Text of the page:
This election could decide whether arts win big, or get the boot

Your PM, painting by numbers. The Prime Minister's Office/Flickr, CC BY-NC-SA

When survey organisations ask the general public about the most important issues facing the country, arts and culture don’t appear on the list. While you’ll consistently find immigration, the NHS, and the economy at the top, arts and culture don’t even appear in Ipsos Mori’s tables, coming behind bird flu, foot and mouth, and constitutional reform.

And although arts don’t appear on the headline summaries of the major party manifestos at this election, they do appear in the manifestos themselves, and at greater length than in 2010. Given the existence of the Department for Culture, Media and Sport (DMCS), it’s reasonable that the parties explain what they’d do with it. Indeed, the Arts Council for England has already summarised the major manifesto pledges, and The Stage has interviewed spokespeople from seven political parties.

Populist policy

What’s striking about the 2015 manifestos for the three main parties – Conservatives, Labour, and the Liberal Democrats – is that they all pledge free admission to national museums near the top of their arts and culture sections.

This is a popular policy that only has mixed empirical support: while some literature suggests that free admission broadens the base of people who visit museums and galleries, other evidence suggests that free admission merely increases the number of visits from people who’d have gone anyway.

The Conservatives and Labour also both allude to regional inequality: Labour states that one of the goals of free admission to national museums is “to ensure that our great works of art and national heritage can be enjoyed in all parts of the country”; the Conservatives state that “we have made sure that arts funding benefits the whole of the UK.”

Recent research shows that London receives far more cultural subsidy than any of the other English regions. And yet, of the two new buildings promised by the Conservatives, one is in London (“a modern world class concert hall”) and the other is in Manchester (“a new theatre, The Factory”). These investments are likely to reinforce geographical cultural inequality, rather than mitigate it.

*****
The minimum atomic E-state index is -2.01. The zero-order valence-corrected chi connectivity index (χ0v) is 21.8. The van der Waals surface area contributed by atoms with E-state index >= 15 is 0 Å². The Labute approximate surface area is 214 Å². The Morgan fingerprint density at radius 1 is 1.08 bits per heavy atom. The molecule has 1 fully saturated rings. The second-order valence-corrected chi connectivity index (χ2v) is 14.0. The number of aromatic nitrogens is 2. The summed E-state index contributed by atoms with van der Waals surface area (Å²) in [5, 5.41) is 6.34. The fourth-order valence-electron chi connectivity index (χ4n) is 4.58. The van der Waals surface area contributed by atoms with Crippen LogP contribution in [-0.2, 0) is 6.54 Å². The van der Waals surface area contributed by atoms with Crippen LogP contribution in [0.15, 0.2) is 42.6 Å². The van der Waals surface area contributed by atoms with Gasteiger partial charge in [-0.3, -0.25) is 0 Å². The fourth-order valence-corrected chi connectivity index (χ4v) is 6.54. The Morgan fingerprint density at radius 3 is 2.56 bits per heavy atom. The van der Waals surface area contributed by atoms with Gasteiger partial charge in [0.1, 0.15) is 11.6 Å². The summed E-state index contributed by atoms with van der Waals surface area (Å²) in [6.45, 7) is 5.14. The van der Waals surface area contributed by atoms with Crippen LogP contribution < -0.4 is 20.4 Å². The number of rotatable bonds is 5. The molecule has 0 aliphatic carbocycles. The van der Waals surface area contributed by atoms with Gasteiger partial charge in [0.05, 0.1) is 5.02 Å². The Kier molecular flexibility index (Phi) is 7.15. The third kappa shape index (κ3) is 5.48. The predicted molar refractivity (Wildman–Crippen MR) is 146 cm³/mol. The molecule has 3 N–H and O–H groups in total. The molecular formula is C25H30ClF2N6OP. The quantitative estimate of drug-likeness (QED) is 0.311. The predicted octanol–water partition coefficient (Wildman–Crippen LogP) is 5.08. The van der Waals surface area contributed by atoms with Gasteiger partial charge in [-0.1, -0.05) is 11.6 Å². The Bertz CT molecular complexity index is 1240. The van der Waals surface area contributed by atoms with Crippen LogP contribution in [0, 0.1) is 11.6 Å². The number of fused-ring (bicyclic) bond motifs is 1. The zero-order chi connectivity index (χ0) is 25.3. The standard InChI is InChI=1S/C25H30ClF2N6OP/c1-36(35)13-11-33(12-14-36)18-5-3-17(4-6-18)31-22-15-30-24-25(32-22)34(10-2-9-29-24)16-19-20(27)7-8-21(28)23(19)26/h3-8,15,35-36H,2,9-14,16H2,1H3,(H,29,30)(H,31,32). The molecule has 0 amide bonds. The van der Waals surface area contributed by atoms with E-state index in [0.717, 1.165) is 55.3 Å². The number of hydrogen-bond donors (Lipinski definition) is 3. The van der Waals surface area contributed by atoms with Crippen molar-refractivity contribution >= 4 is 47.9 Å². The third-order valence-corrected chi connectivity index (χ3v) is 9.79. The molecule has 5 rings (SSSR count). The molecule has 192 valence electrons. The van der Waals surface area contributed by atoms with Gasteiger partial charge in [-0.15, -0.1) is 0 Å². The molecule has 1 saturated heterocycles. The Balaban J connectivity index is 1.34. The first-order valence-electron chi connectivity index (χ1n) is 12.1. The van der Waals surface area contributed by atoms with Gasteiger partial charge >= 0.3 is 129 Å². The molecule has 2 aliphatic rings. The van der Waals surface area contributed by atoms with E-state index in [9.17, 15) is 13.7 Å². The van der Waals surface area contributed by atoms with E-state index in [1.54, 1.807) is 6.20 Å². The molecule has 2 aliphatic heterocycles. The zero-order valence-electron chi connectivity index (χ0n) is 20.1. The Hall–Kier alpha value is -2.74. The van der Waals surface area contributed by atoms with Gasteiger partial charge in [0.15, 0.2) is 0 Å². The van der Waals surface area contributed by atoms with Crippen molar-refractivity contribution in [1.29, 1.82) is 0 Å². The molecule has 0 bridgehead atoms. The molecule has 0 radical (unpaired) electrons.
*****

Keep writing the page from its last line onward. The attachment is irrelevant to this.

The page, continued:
Gather round, London crowds – there’s plenty for you to see. Andrew and Annemarie/Flickr, CC BY-SA

Arts for all

But the manifestos are not all identical. Labour’s manifesto is distinctive in addressing the current inequalities in access to working in arts and culture, highlighted by the debate over James Blunt and Eddie Redmayne as our exemplars of success. Following on from the Warwick Commission on the Future of Cultural Value, and Ed Miliband’s “arts for all” speech, the Labour party addresses the issue in its manifesto by promising “a universal entitlement to a creative education”.

It adds that “institutions that receive arts funding will be required to open up their doors to young people, and we will work with public bodies to rebalance arts funding across the country”. How this will fit with arts subjects’ absence from the English Baccalaureate remains to be seen.

There are echoes of this in the Lib Dems’ manifesto. They believe that “the arts have an essential role in the education system”. Their manifesto is the only one that addresses the arts outside of the arts and culture section, saying in the health section that they’ll “promote evidence-based ‘social prescribing’ of sport, arts and other activity to help tackle obesity, mental health problems and other health conditions, and work to widen the evidence base”.